Stories, fables, tales, legends, myths. Throughout humankind, we’ve had a fascination with telling stories. As a social experience, as an educational endeavour or just to entertain ourselves. The world is made up of little stories both real and fictional. There’s a story in the blockbuster you watched with your significant other, but there’s also a story in the clerk that served you your popcorn. Where they have been, what they have seen, what they have learned as they journeyed through life. The world is made up of stories and it seems we can’t get enough of it.
From cave paintings in the primal era, to the debut of Robinson Crusoe in 1719 that popularised the adventure novel, us humans have found more and more interesting ways of delivering stories. We always had plays, performances or just old people sitting around a fire telling a story, but books were the first medium to really bring narratives to the forefront and thanks to the printing press, it was widely accessible to the general, if not slightly affluent, public. Then came movies, which presented a way to deliver a story visually in a different way. The first iterations were pretty rudimentary, with them being silent and sort of low brow, but as time went on, the craft was diversified and perfected. Books and movies mostly dominated the narrative field and since the widespread adoption of television, visual entertainment has become the defacto method of delivering a narrative.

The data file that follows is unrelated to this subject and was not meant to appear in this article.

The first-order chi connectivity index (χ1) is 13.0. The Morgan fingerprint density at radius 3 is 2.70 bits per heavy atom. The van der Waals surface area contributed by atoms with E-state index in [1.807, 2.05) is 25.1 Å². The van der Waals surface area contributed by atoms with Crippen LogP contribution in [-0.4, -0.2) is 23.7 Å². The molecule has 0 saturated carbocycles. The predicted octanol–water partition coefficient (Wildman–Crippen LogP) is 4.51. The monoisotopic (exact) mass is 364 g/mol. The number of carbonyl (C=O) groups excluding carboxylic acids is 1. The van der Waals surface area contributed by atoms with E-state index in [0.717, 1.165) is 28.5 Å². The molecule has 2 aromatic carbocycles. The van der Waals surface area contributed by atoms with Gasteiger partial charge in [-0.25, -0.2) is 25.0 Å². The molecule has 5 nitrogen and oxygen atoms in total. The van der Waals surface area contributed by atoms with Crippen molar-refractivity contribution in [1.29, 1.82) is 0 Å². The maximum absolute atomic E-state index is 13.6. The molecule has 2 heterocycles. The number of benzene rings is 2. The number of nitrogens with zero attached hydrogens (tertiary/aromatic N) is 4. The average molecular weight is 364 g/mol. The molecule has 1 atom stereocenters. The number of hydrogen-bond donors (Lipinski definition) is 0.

But a new challenger has entered the field and that, of course, is video games. Like movies, video games had humble beginnings. Games only had rudimentary representations of reality and the focus was more commercial than trying to further an art. How can this game get kids to dump more coins into the arcade machine and so on. It was a brand new medium and its genesis was surprisingly not that long ago. Pong, one of the earliest commercially successful video games, debuted in 1972. It’s insane to think that some of your parents were teenagers when the very first video games were coming into the world, and they just had about 10 pixels to work with.